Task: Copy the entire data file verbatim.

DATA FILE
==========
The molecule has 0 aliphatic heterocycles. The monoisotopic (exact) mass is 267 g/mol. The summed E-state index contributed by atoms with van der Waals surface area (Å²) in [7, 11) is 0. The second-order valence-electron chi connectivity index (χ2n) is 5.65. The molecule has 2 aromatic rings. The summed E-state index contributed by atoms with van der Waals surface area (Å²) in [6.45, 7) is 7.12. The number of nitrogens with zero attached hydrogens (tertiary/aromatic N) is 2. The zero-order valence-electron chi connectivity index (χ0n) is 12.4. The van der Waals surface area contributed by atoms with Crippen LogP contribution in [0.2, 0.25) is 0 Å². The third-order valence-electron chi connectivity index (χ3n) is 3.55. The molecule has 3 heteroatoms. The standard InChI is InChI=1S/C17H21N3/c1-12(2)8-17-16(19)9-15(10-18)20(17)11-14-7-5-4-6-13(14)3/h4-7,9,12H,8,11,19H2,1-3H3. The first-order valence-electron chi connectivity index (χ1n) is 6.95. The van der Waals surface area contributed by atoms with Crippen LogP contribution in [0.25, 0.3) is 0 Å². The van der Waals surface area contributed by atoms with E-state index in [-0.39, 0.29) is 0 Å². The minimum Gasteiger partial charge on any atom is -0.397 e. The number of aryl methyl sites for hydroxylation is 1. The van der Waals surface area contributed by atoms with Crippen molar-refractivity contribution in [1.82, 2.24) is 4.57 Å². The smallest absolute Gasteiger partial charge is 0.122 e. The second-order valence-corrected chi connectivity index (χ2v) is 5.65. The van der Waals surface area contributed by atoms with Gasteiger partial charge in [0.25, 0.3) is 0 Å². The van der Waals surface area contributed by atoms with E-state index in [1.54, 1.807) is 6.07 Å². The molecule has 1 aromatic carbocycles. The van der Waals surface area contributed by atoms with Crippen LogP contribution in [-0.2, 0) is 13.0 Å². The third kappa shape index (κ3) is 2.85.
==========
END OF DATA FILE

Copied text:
The molecule has 0 aliphatic heterocycles. The monoisotopic (exact) mass is 267 g/mol. The summed E-state index contributed by atoms with van der Waals surface area (Å²) in [7, 11) is 0. The second-order valence-electron chi connectivity index (χ2n) is 5.65. The molecule has 2 aromatic rings. The summed E-state index contributed by atoms with van der Waals surface area (Å²) in [6.45, 7) is 7.12. The number of nitrogens with zero attached hydrogens (tertiary/aromatic N) is 2. The zero-order valence-electron chi connectivity index (χ0n) is 12.4. The van der Waals surface area contributed by atoms with Crippen LogP contribution in [0.2, 0.25) is 0 Å². The third-order valence-electron chi connectivity index (χ3n) is 3.55. The molecule has 3 heteroatoms. The standard InChI is InChI=1S/C17H21N3/c1-12(2)8-17-16(19)9-15(10-18)20(17)11-14-7-5-4-6-13(14)3/h4-7,9,12H,8,11,19H2,1-3H3. The first-order valence-electron chi connectivity index (χ1n) is 6.95. The van der Waals surface area contributed by atoms with Crippen LogP contribution in [0.25, 0.3) is 0 Å². The van der Waals surface area contributed by atoms with E-state index in [-0.39, 0.29) is 0 Å². The minimum Gasteiger partial charge on any atom is -0.397 e. The number of aryl methyl sites for hydroxylation is 1. The van der Waals surface area contributed by atoms with Crippen molar-refractivity contribution in [1.82, 2.24) is 4.57 Å². The smallest absolute Gasteiger partial charge is 0.122 e. The second-order valence-corrected chi connectivity index (χ2v) is 5.65. The van der Waals surface area contributed by atoms with Gasteiger partial charge in [0.25, 0.3) is 0 Å². The van der Waals surface area contributed by atoms with E-state index in [1.54, 1.807) is 6.07 Å². The molecule has 1 aromatic carbocycles. The van der Waals surface area contributed by atoms with Crippen LogP contribution in [-0.2, 0) is 13.0 Å². The third kappa shape index (κ3) is 2.85.